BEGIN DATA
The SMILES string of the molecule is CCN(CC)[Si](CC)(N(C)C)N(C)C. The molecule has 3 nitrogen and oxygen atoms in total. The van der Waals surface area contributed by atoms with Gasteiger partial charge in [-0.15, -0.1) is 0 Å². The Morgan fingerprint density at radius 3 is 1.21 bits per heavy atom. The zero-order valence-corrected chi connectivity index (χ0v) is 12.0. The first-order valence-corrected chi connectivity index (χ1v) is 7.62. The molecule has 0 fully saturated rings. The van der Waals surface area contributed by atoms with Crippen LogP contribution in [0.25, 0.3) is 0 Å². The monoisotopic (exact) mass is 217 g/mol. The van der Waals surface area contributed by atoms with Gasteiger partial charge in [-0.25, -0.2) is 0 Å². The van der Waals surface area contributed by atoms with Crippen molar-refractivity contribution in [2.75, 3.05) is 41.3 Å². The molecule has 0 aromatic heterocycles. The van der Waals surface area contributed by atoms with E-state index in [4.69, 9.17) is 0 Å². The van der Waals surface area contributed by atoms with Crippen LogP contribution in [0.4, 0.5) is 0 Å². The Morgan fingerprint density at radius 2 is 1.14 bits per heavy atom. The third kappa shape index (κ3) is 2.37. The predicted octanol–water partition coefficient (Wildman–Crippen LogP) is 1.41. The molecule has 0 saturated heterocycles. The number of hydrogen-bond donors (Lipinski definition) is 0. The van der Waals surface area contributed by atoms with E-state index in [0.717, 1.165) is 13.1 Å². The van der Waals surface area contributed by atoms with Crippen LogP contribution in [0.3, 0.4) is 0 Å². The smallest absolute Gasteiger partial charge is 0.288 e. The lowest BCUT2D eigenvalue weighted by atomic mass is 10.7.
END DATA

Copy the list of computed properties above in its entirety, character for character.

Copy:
The SMILES string of the molecule is CCN(CC)[Si](CC)(N(C)C)N(C)C. The molecule has 3 nitrogen and oxygen atoms in total. The van der Waals surface area contributed by atoms with Gasteiger partial charge in [-0.15, -0.1) is 0 Å². The Morgan fingerprint density at radius 3 is 1.21 bits per heavy atom. The zero-order valence-corrected chi connectivity index (χ0v) is 12.0. The first-order valence-corrected chi connectivity index (χ1v) is 7.62. The molecule has 0 fully saturated rings. The van der Waals surface area contributed by atoms with Crippen LogP contribution in [0.25, 0.3) is 0 Å². The monoisotopic (exact) mass is 217 g/mol. The van der Waals surface area contributed by atoms with Gasteiger partial charge in [-0.25, -0.2) is 0 Å². The van der Waals surface area contributed by atoms with Crippen molar-refractivity contribution in [2.75, 3.05) is 41.3 Å². The molecule has 0 aromatic heterocycles. The van der Waals surface area contributed by atoms with E-state index in [4.69, 9.17) is 0 Å². The van der Waals surface area contributed by atoms with Crippen LogP contribution in [0.4, 0.5) is 0 Å². The Morgan fingerprint density at radius 2 is 1.14 bits per heavy atom. The third kappa shape index (κ3) is 2.37. The predicted octanol–water partition coefficient (Wildman–Crippen LogP) is 1.41. The molecule has 0 saturated heterocycles. The number of hydrogen-bond donors (Lipinski definition) is 0. The van der Waals surface area contributed by atoms with E-state index in [0.717, 1.165) is 13.1 Å². The van der Waals surface area contributed by atoms with Crippen LogP contribution in [0.3, 0.4) is 0 Å². The smallest absolute Gasteiger partial charge is 0.288 e. The lowest BCUT2D eigenvalue weighted by atomic mass is 10.7.